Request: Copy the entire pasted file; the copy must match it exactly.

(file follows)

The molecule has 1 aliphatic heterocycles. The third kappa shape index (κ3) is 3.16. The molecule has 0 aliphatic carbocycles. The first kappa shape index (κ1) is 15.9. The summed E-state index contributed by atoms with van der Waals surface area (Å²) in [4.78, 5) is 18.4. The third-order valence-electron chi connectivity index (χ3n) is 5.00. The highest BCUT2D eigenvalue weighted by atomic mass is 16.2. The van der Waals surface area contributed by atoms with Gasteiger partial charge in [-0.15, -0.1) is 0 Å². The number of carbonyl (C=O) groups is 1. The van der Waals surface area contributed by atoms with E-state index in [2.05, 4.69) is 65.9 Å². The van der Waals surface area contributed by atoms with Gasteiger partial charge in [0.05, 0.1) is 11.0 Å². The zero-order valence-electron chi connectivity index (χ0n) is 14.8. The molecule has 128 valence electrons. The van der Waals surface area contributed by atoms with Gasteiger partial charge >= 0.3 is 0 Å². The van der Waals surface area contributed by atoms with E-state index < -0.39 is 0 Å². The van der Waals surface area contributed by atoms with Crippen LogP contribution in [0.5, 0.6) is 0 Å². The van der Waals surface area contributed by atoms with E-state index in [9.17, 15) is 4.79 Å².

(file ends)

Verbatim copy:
The molecule has 1 aliphatic heterocycles. The third kappa shape index (κ3) is 3.16. The molecule has 0 aliphatic carbocycles. The first kappa shape index (κ1) is 15.9. The summed E-state index contributed by atoms with van der Waals surface area (Å²) in [4.78, 5) is 18.4. The third-order valence-electron chi connectivity index (χ3n) is 5.00. The highest BCUT2D eigenvalue weighted by atomic mass is 16.2. The van der Waals surface area contributed by atoms with Gasteiger partial charge in [-0.15, -0.1) is 0 Å². The number of carbonyl (C=O) groups is 1. The van der Waals surface area contributed by atoms with E-state index in [2.05, 4.69) is 65.9 Å². The van der Waals surface area contributed by atoms with Gasteiger partial charge in [0.05, 0.1) is 11.0 Å². The zero-order valence-electron chi connectivity index (χ0n) is 14.8. The molecule has 128 valence electrons. The van der Waals surface area contributed by atoms with Gasteiger partial charge >= 0.3 is 0 Å². The van der Waals surface area contributed by atoms with E-state index < -0.39 is 0 Å². The van der Waals surface area contributed by atoms with Crippen LogP contribution in [0.5, 0.6) is 0 Å². The van der Waals surface area contributed by atoms with E-state index in [9.17, 15) is 4.79 Å².